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One of the single largest actions of the French Resistance during World War Two was Operation Montagnards – the plan to drop about 4,000 Allied paratroops onto the Vercors Massif when the resistance was activated in support of the Allied landings in Normandy and Provence. If you are scratching your head trying to figure out why you don’t remember that operation, it is because it never actually happened. The two Allied landings were originally intended to take place simultaneously, but logistical limitations forced the southern landings to be delayed about two months. In an deliberate decision to prevent the Germans from immediately understanding the nature of the Allied attack, the whole of the French Resistance was activated to support the Normandy landings in June 1944. The internal attacks in the south would force the Germans to keep significant forces in that area in expectation of a second landing, which would increase the chances of the Normandy landings succeeding. Unfortunately, the other result of this decision was that Resistance cells would come into the open in anticipation of imminent military support, which would not be coming. The southern elements of the Resistance were basically sacrificed in this gambit.
The Vercors Massif is a large geographical feature near Lyon and Grenoble which comprises basically a triangular sheer-walled plateau rising well above the surrounding plains. It offers an fantastically defensible redoubt, and that is what it was planned to be. Paratroops dropped onto the top of the massif would reinforce a substantial force of Maquis fighters, and create a serious strong point behind the German lines to aid in the fight inland from the landing beaches. The plan was organized in Algiers by Resistance representatives from the Vercors and Free French officers earlier in the war. Some have argued that the lack of support was simply due to the compromises of the single-landing plan, while others fault de Gaulle for deliberately abandoning the men and women on Vercors as part of a strategy to consolidate post-war political support – but that debate is beyond the scope of today’s discussion.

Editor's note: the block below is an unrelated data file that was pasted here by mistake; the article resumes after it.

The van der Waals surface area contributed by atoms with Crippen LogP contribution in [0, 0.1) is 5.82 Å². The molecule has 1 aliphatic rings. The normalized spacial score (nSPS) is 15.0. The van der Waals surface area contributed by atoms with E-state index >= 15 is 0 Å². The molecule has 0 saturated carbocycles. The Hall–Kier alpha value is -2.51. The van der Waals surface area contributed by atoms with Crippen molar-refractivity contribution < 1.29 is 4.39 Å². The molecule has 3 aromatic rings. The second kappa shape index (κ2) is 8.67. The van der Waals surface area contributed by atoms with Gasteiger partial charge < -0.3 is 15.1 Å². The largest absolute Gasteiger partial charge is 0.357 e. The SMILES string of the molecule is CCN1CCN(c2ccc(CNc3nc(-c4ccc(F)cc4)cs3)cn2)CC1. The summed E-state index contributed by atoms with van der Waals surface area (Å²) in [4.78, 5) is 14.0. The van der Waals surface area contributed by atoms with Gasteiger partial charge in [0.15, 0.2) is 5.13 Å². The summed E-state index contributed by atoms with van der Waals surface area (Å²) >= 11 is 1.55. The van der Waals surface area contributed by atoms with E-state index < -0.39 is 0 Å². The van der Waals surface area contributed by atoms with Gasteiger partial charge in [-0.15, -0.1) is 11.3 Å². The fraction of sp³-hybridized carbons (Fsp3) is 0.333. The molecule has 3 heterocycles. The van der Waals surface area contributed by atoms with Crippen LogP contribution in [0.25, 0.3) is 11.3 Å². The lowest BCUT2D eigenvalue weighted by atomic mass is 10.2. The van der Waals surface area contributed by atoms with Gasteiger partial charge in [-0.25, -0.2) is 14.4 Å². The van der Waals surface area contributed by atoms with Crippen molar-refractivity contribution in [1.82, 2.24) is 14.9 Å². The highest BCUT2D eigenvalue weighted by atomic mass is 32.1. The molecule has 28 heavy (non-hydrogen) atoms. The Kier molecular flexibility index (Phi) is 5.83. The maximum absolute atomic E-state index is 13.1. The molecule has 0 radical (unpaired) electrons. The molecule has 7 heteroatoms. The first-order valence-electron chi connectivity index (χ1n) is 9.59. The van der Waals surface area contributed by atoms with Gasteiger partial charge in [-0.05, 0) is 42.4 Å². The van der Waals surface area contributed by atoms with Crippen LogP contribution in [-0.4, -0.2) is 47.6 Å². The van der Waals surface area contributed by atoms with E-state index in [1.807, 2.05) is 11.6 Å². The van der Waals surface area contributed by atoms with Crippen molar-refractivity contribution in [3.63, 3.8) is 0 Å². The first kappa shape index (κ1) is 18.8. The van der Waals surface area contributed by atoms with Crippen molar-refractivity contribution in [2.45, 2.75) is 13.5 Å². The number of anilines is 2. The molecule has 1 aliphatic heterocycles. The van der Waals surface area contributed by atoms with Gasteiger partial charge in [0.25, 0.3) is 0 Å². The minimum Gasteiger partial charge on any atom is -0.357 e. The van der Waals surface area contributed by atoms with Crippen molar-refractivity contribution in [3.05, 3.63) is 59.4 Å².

The fighters and civilians on the massif ultimately held out for about 6 weeks – only just too little to still be there when the Allied armored columns reached Grenoble. The German commander in the area spent several weeks making small probing attacks before the final assault with about 10,000 veteran Wehrmacht soldiers, glider-borne infantry, and tanks. Once that attack came, the fate of the Vercors was sealed. With proper military backing they could have defended their redoubt, but instead they had only a smattering of small arms and not heavy weaponry at all. It was a fight that was gloriously courageous but hopelessly doomed to failure.
I am privileged to have in my own collection a Berthier carbine tied to the Vercors Resistance, as evidenced by the brass embellishments on its stock. While I cannot conclusively prove it came from the Resistance, it was sold to me without any premium attached to them, and I have no reason to believe it is fake. And, of course, since I have no plans to sell it, I am not really concerned about conclusively proving its veracity to others. For me, it is a poignant icon of a tremendously heroic group. I hope I would live up to the bar they set should I ever be in a comparable situation!
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At Forgotten Weapons I think the most interesting guns out there are the most obscure ones. I try to search out experimental and prototype weapons and show you how they work, in addition to more conventional guns that you may not have heard of before. You’re much more likely to find a video on the Cei Rigotti or Webley-Fosbery here than an AR or Glock. So, do you want to learn about something new today? Then stick around!